The text does not point to any likelier interpretive choices, and as between these alternatives, it is simply ambiguous.[Footnote 2] Because I do not believe its ambiguity is fairly resolved in the Government’s favor, I would affirm.
None of the Court’s three principal points or ripostes solves the puzzle. To begin with, there is something arbitrary about trying to resolve the ambiguity by rejecting the maximum-for-basic-offense option while declining to consider an entire class of offender-based sentencing adjustments. If offender characteristics are going to count in identifying the relevant maximum penalty, it would seem to follow that in jurisdictions with mandatory sentencing guidelines, the maximum “prescribed by law” would be what the guidelines determine. The original Federal Guidelines, and the mandatory state guidelines I am aware of, were established under statutory authority that invests a guideline with the same legal status as a customary penalty provision. Cf. United States v. R. L. C., 503 U. S. 291, 297 (1992) (“The answer to any suggestion that the statutory character of a specific penalty provi- sion gives it primacy over administrative sentencing guidelines is that the mandate to apply the Guidelines is itself statutory”).
The Court tries to deflect the implication of its position by denying that state sentencing guidelines really do set maximum penalties, since typically they allow a judge to depart from them, up or down, when specified conditions are met. See ante, at 12. But while this is true, the objection stands. However a particular mandatory guideline scheme works, it sets a maximum somewhere; if it includes conditions affecting what would otherwise be a guideline maximum, the top of the range as affected should be the relevant maximum on the Court’s reading of the statute. Indeed, the factual conditions involved are usually offender characteristics, and if the ACCA is going to count them under offense-defining statutes or freestanding recidivism laws, those same facts ought to count under a guideline rule (whether setting, or authorizing a departure from, a particular limit). There is no practical difference whether maximums are adjusted by a statute, a statutorily mandated guideline, or a guideline-specified departure; wherever a “prescri[ption] by law” resides, it ought to be honored by the ACCA court.
If we were to follow the Court’s lights, then, I think we would have to accept the complication that guidelines schemes present, and face the difficulty of calculating enhanced maximums in guidelines jurisdictions.[Footnote 3] What we cannot do is to resolve statutory ambiguity by looking to the sentencing range for an imaginary offender who meets statutory conditions for altering the basic sentence, but is artificially stripped of any characteristic that triggers a guideline rule also “prescribed by law.”
The more fundamental objection, though, goes to the Court’s basic conclusion that it makes the better sense to read the ACCA as resting the federal treatment of recidivists on the maximum sentence authorized by state recidivist schemes, in cases where state law must be considered. The Court says it would have been natural for Congress to think in terms of state judgments about repeat criminals when thinking about what to do at the national level, and the Court is quite possibly right about this; the fact that the federal penalty may turn on a state felony classification at all shows that Congress was thinking about state law. But the chances are at least equally good that the Court is wrong; it is odd to think that Congress would have piggybacked the federal system on state repeat-offender schemes, given the extraordinary and irreconcilable variations among state policies on the subject.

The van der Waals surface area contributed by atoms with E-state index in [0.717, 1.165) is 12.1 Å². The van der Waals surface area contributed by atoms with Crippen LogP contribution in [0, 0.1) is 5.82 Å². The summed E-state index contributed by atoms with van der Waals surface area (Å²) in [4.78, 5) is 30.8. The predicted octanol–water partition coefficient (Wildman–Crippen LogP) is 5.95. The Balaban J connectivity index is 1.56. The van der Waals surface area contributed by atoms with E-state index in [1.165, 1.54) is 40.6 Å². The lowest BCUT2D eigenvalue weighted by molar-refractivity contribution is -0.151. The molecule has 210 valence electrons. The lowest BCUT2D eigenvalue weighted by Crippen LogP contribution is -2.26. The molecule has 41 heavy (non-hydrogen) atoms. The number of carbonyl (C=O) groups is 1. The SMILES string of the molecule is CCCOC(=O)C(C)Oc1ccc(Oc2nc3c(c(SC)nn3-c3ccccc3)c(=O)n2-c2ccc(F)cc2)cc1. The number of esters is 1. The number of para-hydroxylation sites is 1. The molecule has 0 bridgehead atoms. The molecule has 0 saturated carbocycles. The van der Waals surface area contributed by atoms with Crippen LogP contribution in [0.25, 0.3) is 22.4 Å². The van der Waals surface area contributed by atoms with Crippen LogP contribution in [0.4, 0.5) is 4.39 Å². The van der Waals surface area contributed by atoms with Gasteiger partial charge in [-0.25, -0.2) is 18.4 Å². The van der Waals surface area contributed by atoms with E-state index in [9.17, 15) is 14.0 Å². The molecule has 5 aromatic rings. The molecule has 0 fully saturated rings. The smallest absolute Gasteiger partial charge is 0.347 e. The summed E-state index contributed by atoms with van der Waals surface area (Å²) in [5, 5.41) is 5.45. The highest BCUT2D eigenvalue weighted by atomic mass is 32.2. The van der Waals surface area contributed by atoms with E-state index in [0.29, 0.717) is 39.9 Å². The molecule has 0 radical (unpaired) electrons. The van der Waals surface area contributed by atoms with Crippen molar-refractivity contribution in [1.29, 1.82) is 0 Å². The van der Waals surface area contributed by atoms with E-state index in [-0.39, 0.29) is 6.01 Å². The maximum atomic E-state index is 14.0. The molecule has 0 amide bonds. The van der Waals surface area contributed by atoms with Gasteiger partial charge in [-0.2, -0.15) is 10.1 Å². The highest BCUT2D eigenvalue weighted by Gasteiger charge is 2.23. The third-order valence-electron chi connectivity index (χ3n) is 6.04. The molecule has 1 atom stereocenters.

For one thing, the States’ recidivism schemes vary in their methods for augmenting sentences. Iowa’s law, for example, subjects repeat drug offenders to triple penalties, Iowa Code §124.411(1) (2005); but in Wisconsin a repeat drug distributor will see his maximum term increased by a fixed number of years, whatever the starting point, see, e.g., Wis. Stat. §961.48(1)(b) (2003–2004) (4-year in- crease for Class H felony such as selling 1 kilogram of marijuana).
More striking than differing structures, though, are the vast disparities in severity from State to State: under Massachusetts drug laws, a third conviction for selling a small amount of marijuana carries a maximum of 2.5 years. Mass. Gen. Laws Ann., ch. 94C, §32C(b) (West 2006). In Delaware, a third conviction means a mandatory sentence of life in prison without parole. See Del. Code Ann., Tit. 11, §4214(b) (2007) (third-felony penalty of life without parole for violations of non-narcotic controlled substances law, Tit. 16, §4752 (2004)). That Congress might have chosen to defer to state-law judgments about “seriousness” that vary so widely for the same conduct is at least open to doubt. And that doubt only gets worse when we notice that even where two States have similar maximum penalties for a base-level offense, their recidivist enhancements may lead the same conduct to trigger the ACCA sanction in one State but not the other: on the Court’s view, an offender’s second conviction for selling, say, just over two pounds of marijuana will qualify as an ACCA predicate crime if the conviction occurred in Arizona (maximum of 13 years), Iowa (15 years), Utah (15 years), and the District of Columbia (10 years), for example;[Footnote 4] but it will fall short of the mark in California (8 years), Michigan (8 years), and New York (8 years).[Footnote 5] Yet in each of these States, the base-level offense has a maximum term falling within a much narrower range (between 3.5 and 5.5 years).[Footnote 6] With this backdrop of state law, the Government can hardly be heard to say that there would be something “incongruous” about a federal law targeting offenses flagged by the penalties assigned only to bare conduct, without regard to recidivism or other offender facts. Brief for United States 17.